State polls: When elections come around, tea workers — nobody’s people — become everyone’s voters

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This morning, when you pour your cup of first flush, remember it was handpicked by bonded labourers of North Bengal and Assam.

Understandably then, the moment they see their sardar (supervisor) and arhatti (local agent) approaching, Rita Barak and Moni Kharia (names changed), tea workers at the Demdima Tea Estate in Dooars, West Bengal get visibly apprehensive and fidgety. “Itne patte hai, dikhai nahi deta? (Can’t you see the leaves), the men yell at the duo, “Baat kyu kar raahe ho” (Why are you chatting amongst yourself)?

The managers of Demdima — one of the five gardens that got nationalised by the Tea Board and reopened two years ago, after the original owners, the Duncans Goenka Group went belly up in 2015-16 following financial mismanagement — have a clear diktat. Each plucker should daily collect 2-2.5 kg leaves within eight hours during the April to November peak season. Their daily wage Rs 202, an interim hike, gets cut if targets are not met with. Like always, the job routine though has changed this election season as almost everyone gets packed off by their bosses to political rallies and road shows. “We have attended three already this week. We are yet to get the wages for those days, but we got food,” says Kharia.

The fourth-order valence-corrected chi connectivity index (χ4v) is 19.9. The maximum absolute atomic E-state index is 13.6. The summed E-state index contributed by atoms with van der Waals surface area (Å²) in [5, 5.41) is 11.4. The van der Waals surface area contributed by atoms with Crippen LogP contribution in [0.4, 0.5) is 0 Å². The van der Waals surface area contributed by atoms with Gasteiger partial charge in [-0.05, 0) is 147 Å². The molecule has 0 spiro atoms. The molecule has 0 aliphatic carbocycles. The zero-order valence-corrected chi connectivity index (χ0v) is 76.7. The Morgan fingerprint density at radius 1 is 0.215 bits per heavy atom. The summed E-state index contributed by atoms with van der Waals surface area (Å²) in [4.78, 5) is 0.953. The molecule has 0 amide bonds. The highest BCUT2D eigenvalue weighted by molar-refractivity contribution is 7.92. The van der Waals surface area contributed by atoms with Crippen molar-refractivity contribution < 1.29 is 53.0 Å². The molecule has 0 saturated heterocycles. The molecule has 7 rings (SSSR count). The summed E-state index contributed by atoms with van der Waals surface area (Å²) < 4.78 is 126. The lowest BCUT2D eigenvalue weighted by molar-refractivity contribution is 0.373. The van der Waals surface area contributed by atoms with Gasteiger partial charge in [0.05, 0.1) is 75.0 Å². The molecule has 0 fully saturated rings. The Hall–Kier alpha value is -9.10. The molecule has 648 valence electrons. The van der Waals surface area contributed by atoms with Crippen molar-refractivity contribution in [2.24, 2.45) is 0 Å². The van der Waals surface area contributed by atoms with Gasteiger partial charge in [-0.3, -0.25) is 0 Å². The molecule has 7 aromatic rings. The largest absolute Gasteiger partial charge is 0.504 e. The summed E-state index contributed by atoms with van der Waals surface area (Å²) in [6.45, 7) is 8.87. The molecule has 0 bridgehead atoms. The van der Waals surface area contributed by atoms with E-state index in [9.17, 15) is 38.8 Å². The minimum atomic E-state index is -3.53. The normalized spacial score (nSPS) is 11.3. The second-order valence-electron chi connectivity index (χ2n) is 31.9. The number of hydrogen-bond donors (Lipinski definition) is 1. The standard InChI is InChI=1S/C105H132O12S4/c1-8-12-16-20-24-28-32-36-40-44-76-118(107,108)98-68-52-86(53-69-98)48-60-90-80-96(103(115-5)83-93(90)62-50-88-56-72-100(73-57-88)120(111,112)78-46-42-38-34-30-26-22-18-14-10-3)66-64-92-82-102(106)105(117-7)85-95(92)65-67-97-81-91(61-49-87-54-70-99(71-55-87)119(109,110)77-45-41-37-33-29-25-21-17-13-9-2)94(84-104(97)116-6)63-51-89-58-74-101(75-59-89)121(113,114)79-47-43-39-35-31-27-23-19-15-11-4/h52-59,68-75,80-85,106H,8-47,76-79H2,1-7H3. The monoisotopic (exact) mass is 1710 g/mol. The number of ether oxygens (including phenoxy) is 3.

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  • Like most in their basti, both these ladies wake up in the wee hours of the morning, walk for at least 2 hours daily to fetch water for the household. Their accommodation has no running water. The nearest decent hospital is a four-hour bus ride away. “The owners of the company keep changing,” chuckles Barak. “But our families have been living in the same house for ever. It belongs to the chaa company.”

    The company provides subsidised 20kg of rice and 15 kg of wheat every month from the public distribution system. But the bottle of mustard oil has stopped since lockdown. Just like their mothers, most of the tea workers eat only once a day – a handful of rice and salt, mixed with tea flowers and some home-made chutney, but don’t want to compromise on their children’s education. “There are no school buses and only one secondary school. So, dropouts are very high. We are always worried since there have been cases of human trafficking in this area,” says Kharia.

    On Saturday, many like Kharia and Barak who work in the estates of Darjeeling voted to change their plight, hoping this time around, promises, at least some, will be kept. With this round, voting across the northern districts and Assam will finally get over.

    PM ModiAgencies

    PM Modi at Kawakhali near Siliguri.

    PM Modi at Kawakhali near Siliguri